In Ireland, the EU (Online Dispute Resolution for Consumer Disputes) Regulations 2015 (the “Irish ODR Regulations”) give effect to EU Regulation No. 524/2013 (the “EU ODR Regulations”).
New ODR platform
The new EU-wide ODR platform launched by the European Commission allows consumers and traders to settle their online disputes out of court in a simple, fast and low-cost way.
The new requirements as set out in the Irish ODR Regulations applied from 9 January 2016 and since 15 February 2016 the ODR platform has been fully open for use by consumers and traders.
Summary of the new requirements
Traders established within the EU engaging in online sales or service contracts, are obliged to provide on their websites an electronic link to the ODR platform, which must be easily accessible for consumers.
Traders established within the EU engaging in online sales or service contracts must also state their email addresses.
Traders established within the EU engaging in online sales or service contracts, which are committed or obliged to use one or more ADR entities to resolve disputes with consumers must inform consumers about the existence of the ODR platform and the possibility of using the ODR platform for resolving their disputes. They must provide an electronic link to the ODR platform on their websites and, if the offer is made by e-mail, in that e-mail. The information must also be provided, where applicable, in the general terms and conditions applicable to online sales and service contracts.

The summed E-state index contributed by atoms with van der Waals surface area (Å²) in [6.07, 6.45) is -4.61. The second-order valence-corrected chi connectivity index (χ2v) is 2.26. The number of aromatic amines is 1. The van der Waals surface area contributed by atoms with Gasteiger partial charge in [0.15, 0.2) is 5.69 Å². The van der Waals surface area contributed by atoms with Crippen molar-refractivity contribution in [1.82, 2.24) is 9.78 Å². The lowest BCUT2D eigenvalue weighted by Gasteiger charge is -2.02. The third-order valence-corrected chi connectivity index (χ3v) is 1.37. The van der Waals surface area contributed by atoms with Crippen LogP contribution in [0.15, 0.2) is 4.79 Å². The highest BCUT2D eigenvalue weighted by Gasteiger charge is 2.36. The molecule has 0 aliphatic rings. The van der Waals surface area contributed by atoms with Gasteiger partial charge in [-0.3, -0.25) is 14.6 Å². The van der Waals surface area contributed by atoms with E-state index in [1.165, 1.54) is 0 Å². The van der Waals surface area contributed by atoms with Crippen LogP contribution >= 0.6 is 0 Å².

Implications for traders who do not comply
A trader who contravenes the new requirements will be committing an offence and under Irish law will be liable on summary conviction to a class A fine or to imprisonment for a term not exceeding 12 months, or to both.
Alternative Dispute Resolution
In 2015 the EU Directive on Alternative Dispute Resolution for Consumer Disputes was transposed into Irish law by the EU (Alternative Dispute Resolution for Consumer Disputes) Regulations 2015 (S.I. 343 of 2015) (the “Irish ADR Regulations”).
A trader that has committed or is obliged to use an ADR entity to resolve disputes with consumers must inform a consumer of the ADR entity or entities which cover that trader’s sector including the website address of the relevant ADR entities. (Regulation 18 of the EU (Alternative Dispute Resolution for Consumer Disputes) Regulations 2015 (S.I. 343 of 2015)).
The Competition and Consumer Protection Commission maintains a public list of “ADR entities” in the State.
Businesses should review the Regulations and ensure that their commercial agreements and websites are up-to-date.
For further information on the above topic please contact Olga Gaffney (Solicitor), or your usual AMOSS contact.